Since 2012, the world’s seen two reboots of the cinematic Spider-Man hit theaters, each with their own triumphs and failures. When it was announced that a new film – albeit an animated one – would introduce another Spider-Man into the fold, there was a question of “do we need another Spider-Man origin story?”. The answer: a resounding YES. For the first time in cinema history, a film brilliantly, dare I say spectacularly, captures the spirit of the medium from which these characters emerge. Not only that, Spider-Man: Into the Spider-Verse is a truly touching story which uses the vast Spider-Man history to weave an origin story unlike any other, one which acknowledges, even comments, on its own triumphs and failures, while setting the stage for something completely new. Audiences aren’t ready for this, but man are they going to be grateful for it.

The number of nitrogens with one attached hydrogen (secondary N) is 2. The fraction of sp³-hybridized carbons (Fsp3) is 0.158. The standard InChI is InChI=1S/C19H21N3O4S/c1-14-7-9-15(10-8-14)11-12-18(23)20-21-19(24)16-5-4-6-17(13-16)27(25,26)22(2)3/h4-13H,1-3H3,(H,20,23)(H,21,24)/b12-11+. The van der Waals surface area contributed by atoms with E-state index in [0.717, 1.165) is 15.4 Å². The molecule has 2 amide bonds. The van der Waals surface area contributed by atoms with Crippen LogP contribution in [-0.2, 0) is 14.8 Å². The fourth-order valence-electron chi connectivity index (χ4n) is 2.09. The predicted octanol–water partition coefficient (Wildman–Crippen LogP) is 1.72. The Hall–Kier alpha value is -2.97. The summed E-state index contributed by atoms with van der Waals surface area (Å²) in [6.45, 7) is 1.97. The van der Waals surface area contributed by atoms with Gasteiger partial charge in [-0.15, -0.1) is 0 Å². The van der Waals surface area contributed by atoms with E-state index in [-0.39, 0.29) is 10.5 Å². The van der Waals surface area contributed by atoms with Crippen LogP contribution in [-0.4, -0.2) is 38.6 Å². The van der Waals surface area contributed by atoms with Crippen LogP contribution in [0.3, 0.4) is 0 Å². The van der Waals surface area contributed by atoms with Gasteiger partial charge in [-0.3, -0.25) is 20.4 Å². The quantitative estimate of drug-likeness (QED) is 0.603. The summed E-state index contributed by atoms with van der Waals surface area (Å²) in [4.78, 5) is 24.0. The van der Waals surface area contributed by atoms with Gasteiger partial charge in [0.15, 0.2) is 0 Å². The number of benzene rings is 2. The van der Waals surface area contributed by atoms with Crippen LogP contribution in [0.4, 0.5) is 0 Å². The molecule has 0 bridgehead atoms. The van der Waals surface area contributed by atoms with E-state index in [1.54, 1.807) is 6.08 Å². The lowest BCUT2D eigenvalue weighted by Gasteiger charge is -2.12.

Reluctantly brilliant Miles Morales (who first appearance in 2011’s Ultimate Fallout #4 and is voiced here by Shameik Moore of Dope) hates the idea of leaving Brooklyn, where he lives with his parents Jefferson (voiced by Brian Tyree Henry) and Rio (voiced by Luna Lauren Velez), in order to attend charter school Visions Academy, not just because it takes him away from his friends, but because it gives him less time to focus on his art. After a particularly rough day, Miles sneaks away to visit his uncle Aaron (voiced by Mahershala Ali), who takes him to a special spot where he can create without disturbance. While he and Aaron are having fun, a strange spider appears, climbs onto Miles and bites. Not thinking anything of it, Miles heads back to school, but starts to freak out when he develops powers just like Spider-Man. Returning the spot where the spider appeared, Miles discovers nearby an experiment mid-process in which Wilson Fisk, a.k.a. The Kingpin (voiced by Live Schreiber), activates a hadron collider to break through to other dimensions. When the process gets interrupted, however, neither Fisk nor Miles are prepared for the multitudes that await them.